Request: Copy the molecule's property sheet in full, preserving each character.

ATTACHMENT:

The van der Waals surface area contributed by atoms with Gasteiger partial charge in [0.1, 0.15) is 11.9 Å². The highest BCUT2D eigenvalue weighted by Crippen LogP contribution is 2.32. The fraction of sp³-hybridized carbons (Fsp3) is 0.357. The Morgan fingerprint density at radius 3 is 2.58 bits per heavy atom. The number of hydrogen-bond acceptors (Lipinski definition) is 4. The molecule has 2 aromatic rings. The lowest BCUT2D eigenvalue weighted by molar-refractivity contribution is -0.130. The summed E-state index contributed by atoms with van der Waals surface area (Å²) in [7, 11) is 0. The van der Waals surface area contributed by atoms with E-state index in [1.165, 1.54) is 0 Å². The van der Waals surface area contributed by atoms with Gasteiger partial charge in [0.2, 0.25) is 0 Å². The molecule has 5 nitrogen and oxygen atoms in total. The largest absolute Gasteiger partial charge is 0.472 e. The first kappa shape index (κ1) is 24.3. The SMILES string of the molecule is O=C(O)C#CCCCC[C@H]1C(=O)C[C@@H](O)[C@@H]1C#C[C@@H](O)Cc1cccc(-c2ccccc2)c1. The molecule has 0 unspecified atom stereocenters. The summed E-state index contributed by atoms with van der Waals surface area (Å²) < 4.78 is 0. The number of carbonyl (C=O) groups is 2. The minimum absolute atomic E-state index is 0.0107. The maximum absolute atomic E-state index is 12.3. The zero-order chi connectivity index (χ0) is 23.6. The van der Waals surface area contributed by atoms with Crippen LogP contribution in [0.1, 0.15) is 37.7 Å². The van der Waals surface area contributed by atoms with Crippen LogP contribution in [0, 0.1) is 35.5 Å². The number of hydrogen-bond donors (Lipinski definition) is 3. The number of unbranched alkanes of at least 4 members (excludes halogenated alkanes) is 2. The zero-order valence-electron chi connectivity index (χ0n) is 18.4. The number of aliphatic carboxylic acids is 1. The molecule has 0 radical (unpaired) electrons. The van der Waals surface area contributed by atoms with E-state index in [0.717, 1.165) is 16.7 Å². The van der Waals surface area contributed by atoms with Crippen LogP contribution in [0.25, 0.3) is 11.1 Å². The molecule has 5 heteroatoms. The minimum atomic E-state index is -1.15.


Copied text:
The van der Waals surface area contributed by atoms with Gasteiger partial charge in [0.1, 0.15) is 11.9 Å². The highest BCUT2D eigenvalue weighted by Crippen LogP contribution is 2.32. The fraction of sp³-hybridized carbons (Fsp3) is 0.357. The Morgan fingerprint density at radius 3 is 2.58 bits per heavy atom. The number of hydrogen-bond acceptors (Lipinski definition) is 4. The molecule has 2 aromatic rings. The lowest BCUT2D eigenvalue weighted by molar-refractivity contribution is -0.130. The summed E-state index contributed by atoms with van der Waals surface area (Å²) in [7, 11) is 0. The van der Waals surface area contributed by atoms with E-state index in [1.165, 1.54) is 0 Å². The van der Waals surface area contributed by atoms with Gasteiger partial charge in [0.2, 0.25) is 0 Å². The molecule has 5 nitrogen and oxygen atoms in total. The largest absolute Gasteiger partial charge is 0.472 e. The first kappa shape index (κ1) is 24.3. The SMILES string of the molecule is O=C(O)C#CCCCC[C@H]1C(=O)C[C@@H](O)[C@@H]1C#C[C@@H](O)Cc1cccc(-c2ccccc2)c1. The molecule has 0 unspecified atom stereocenters. The summed E-state index contributed by atoms with van der Waals surface area (Å²) < 4.78 is 0. The number of carbonyl (C=O) groups is 2. The minimum absolute atomic E-state index is 0.0107. The maximum absolute atomic E-state index is 12.3. The zero-order chi connectivity index (χ0) is 23.6. The van der Waals surface area contributed by atoms with Crippen LogP contribution in [0.1, 0.15) is 37.7 Å². The van der Waals surface area contributed by atoms with Crippen LogP contribution in [0, 0.1) is 35.5 Å². The number of hydrogen-bond donors (Lipinski definition) is 3. The number of unbranched alkanes of at least 4 members (excludes halogenated alkanes) is 2. The zero-order valence-electron chi connectivity index (χ0n) is 18.4. The number of aliphatic carboxylic acids is 1. The molecule has 0 radical (unpaired) electrons. The van der Waals surface area contributed by atoms with E-state index in [0.717, 1.165) is 16.7 Å². The van der Waals surface area contributed by atoms with Crippen LogP contribution in [0.25, 0.3) is 11.1 Å². The molecule has 5 heteroatoms. The minimum atomic E-state index is -1.15.